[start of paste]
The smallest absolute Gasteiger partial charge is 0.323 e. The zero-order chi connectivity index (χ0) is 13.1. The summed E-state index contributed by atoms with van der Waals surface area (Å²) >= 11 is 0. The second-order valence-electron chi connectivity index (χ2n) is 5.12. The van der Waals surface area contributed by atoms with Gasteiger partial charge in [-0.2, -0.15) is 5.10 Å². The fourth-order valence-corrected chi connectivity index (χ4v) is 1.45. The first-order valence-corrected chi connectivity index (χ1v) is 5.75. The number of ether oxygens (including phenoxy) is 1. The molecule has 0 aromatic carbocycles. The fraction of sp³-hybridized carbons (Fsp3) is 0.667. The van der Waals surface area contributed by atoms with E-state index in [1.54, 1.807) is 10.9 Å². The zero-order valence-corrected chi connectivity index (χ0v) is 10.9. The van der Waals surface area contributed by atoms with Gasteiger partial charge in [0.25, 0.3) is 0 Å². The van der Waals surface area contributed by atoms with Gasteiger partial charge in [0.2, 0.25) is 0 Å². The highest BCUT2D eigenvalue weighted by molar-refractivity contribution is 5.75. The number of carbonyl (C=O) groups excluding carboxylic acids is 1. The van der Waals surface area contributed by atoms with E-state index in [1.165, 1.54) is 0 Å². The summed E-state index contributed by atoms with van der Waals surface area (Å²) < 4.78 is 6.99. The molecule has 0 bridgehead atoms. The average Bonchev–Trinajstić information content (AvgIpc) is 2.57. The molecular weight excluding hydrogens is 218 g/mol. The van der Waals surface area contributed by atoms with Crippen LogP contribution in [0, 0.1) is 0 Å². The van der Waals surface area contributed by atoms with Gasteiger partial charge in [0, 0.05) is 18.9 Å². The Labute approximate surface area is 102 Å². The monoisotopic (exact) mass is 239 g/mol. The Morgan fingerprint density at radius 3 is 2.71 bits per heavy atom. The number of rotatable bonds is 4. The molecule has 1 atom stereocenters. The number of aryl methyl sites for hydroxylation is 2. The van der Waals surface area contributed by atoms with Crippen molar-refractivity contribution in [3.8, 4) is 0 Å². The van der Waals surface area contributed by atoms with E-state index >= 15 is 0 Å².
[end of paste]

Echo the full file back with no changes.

The smallest absolute Gasteiger partial charge is 0.323 e. The zero-order chi connectivity index (χ0) is 13.1. The summed E-state index contributed by atoms with van der Waals surface area (Å²) >= 11 is 0. The second-order valence-electron chi connectivity index (χ2n) is 5.12. The van der Waals surface area contributed by atoms with Gasteiger partial charge in [-0.2, -0.15) is 5.10 Å². The fourth-order valence-corrected chi connectivity index (χ4v) is 1.45. The first-order valence-corrected chi connectivity index (χ1v) is 5.75. The number of ether oxygens (including phenoxy) is 1. The molecule has 0 aromatic carbocycles. The fraction of sp³-hybridized carbons (Fsp3) is 0.667. The van der Waals surface area contributed by atoms with E-state index in [1.54, 1.807) is 10.9 Å². The zero-order valence-corrected chi connectivity index (χ0v) is 10.9. The van der Waals surface area contributed by atoms with Gasteiger partial charge in [0.25, 0.3) is 0 Å². The van der Waals surface area contributed by atoms with Gasteiger partial charge in [0.2, 0.25) is 0 Å². The highest BCUT2D eigenvalue weighted by molar-refractivity contribution is 5.75. The number of carbonyl (C=O) groups excluding carboxylic acids is 1. The van der Waals surface area contributed by atoms with E-state index in [1.165, 1.54) is 0 Å². The summed E-state index contributed by atoms with van der Waals surface area (Å²) < 4.78 is 6.99. The molecule has 0 bridgehead atoms. The average Bonchev–Trinajstić information content (AvgIpc) is 2.57. The molecular weight excluding hydrogens is 218 g/mol. The van der Waals surface area contributed by atoms with Crippen LogP contribution in [0, 0.1) is 0 Å². The van der Waals surface area contributed by atoms with Gasteiger partial charge in [0, 0.05) is 18.9 Å². The Labute approximate surface area is 102 Å². The monoisotopic (exact) mass is 239 g/mol. The Morgan fingerprint density at radius 3 is 2.71 bits per heavy atom. The number of rotatable bonds is 4. The molecule has 1 atom stereocenters. The number of aryl methyl sites for hydroxylation is 2. The van der Waals surface area contributed by atoms with Crippen molar-refractivity contribution in [3.8, 4) is 0 Å². The van der Waals surface area contributed by atoms with E-state index >= 15 is 0 Å².